Choosing healthy foods may contribute to recovery after stroke. Healthy foods can help control blood pressure, body weight, reduce risk of another stroke, and may help with the demands of stroke therapy and other daily activities. In this post, we explain why a healthy diet matters and then provide tips for eating well and making mealtimes easier.
November is National Family Caregivers Month. This is a time to honor the contribution of those volunteer friends and family members who support a loved one with their health or managing a disability. There are over 44 million Americans who care for a family member, friend, or neighbor. Depending on the situation, they may provide medical and nursing tasks, as well as daily living care like helping with bathing, transportation, shopping, etc. Because the holidays—with the gifts, parties, baking, family (or perhaps the absence of these things)—can be extra stressful to both caregivers and care recipients, we’ve provided list of things that family caregivers can do to minimize the strain.
November 11th is Veterans Day - a time to honor those who serve in our nation's military. This year, we're bringing awareness to a major issue faced by many returning veterans - Traumatic Brain Injury, or TBI.
The conflicts in Iraq and Afghanistan have resulted in increased numbers of veterans who have experienced traumatic brain injuries. The statistics are staggering - more than 380,000 vets have been diagnosed with TBI since 2001. Research on the topic has shown that there are differences between the way that brain injury is experienced by those in the military vs. those in civilian life. This article will explore those differences, and provide suggestions to help family members care for veterans with head injury.
Anyone who has had a brain injury understands what is meant when brain injuries are called “invisible injuries.” You look the same, and everything on the surface seems normal, but underneath everything has changed. Survivors have described this as “feeling like they are wearing a mask”—that what’s on the outside doesn’t always reflect the struggle on the inside. This post explores the impact of having an invisible injury like a brain injury, and what survivors can do to unmask their injury.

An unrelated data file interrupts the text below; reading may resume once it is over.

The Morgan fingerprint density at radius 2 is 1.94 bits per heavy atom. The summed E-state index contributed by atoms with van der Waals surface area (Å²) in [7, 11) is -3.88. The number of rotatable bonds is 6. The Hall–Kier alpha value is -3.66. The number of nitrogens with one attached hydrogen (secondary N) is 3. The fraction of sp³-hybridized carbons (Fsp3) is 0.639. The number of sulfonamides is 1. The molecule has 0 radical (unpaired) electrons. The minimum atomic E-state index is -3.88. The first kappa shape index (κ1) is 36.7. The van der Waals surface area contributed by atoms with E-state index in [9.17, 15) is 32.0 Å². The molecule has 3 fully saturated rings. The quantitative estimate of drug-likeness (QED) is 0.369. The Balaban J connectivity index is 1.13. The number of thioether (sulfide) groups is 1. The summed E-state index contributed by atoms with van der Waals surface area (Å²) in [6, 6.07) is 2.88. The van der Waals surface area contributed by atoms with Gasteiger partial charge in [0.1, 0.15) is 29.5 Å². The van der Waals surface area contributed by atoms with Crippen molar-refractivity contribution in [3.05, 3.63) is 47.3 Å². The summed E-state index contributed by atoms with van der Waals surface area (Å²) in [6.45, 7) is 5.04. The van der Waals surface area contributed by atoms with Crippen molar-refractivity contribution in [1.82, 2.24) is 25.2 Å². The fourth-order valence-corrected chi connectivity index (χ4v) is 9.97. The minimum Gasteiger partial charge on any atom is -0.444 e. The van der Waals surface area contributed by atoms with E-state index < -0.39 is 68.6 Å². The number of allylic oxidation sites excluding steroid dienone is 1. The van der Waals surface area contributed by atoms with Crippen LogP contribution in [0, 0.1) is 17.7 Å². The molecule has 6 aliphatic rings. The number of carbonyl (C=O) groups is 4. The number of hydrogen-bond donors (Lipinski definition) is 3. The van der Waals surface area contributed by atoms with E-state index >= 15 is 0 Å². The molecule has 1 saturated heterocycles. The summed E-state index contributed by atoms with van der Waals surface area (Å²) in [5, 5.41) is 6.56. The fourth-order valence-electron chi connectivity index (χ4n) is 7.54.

What is speech-language pathology? And how does it help recovery from stroke or brain injury? Those are the basic questions clients have for speech-language pathologists at the beginning of care. But the answers to those questions may raise more questions, such as “How long will therapy last?” This post helps patients and caregivers understand the role SLPs play in the treatment of speech, language, and cognitive disorders. It closes with eight questions patients and caregivers may want to ask on their first visit in order to get the most out of treatment.
Studies indicate that patient participation in relevant and personal goal-setting can result in greater satisfaction with the rehabilitation experience, along with improved recovery. But how do you make sure the goals are functional—in other words, that they relate directly to real-life activities that patients need and want to do outside of the clinic? This blog post shows how to connect those dots, and illustrates its points with examples.
Stroke can impact all aspects of life—movement, communication, thinking, and autonomic functions such as swallowing and breathing. Recovery can be an extended process. Here, we identify the Constant Therapy tasks used most often by those recovering from stroke.
The American Stroke Association has an ambitious goal: to end stroke! In the meantime, seven million people in the United States live with the disease’s effects. To promote rehabilitation, The Learning Corp and its Constant Therapy app are supporting the esteemed American Stroke Association to get the word out that stroke is beatable through increased access to mobile rehabilitative tools.
What happens when the tables are turned and a speech-language pathologist is diagnosed with a condition for which she’s been treating her patients? Maria’s diagnosis of primary progressive aphasia (PPA), a neurological syndrome in which language capabilities become progressively impaired, was life-changing. However, this energetic, experienced SLP has taken on her diagnosis aggressively, and with the help of her husband Dan and best friend (and fellow SLP) Anne-Marie, works daily to slow the progress of PPA.
We spoke with Maria, Dan and Anne-Marie at home in Florida to get a sense of the insights gleaned when the clinician becomes the patient, as well as how Maria uses her clinical knowledge to treat her condition.
Aphasia affects speaking, listening, reading or writing skills, usually due to a stroke or other brain injury. An estimated two million Americans live with aphasia, with an estimated 180,000 added every year. Because communication is so critical to daily life, researchers continue to study the most effective ways to improve the lives of persons living with aphasia. A new pre-post group study out of the University of Massachusetts Amherst investigated the efficacy of tablet-based home practice.
We’ve identified key findings from this study and incorporated thoughts on what the results mean for you and your patients.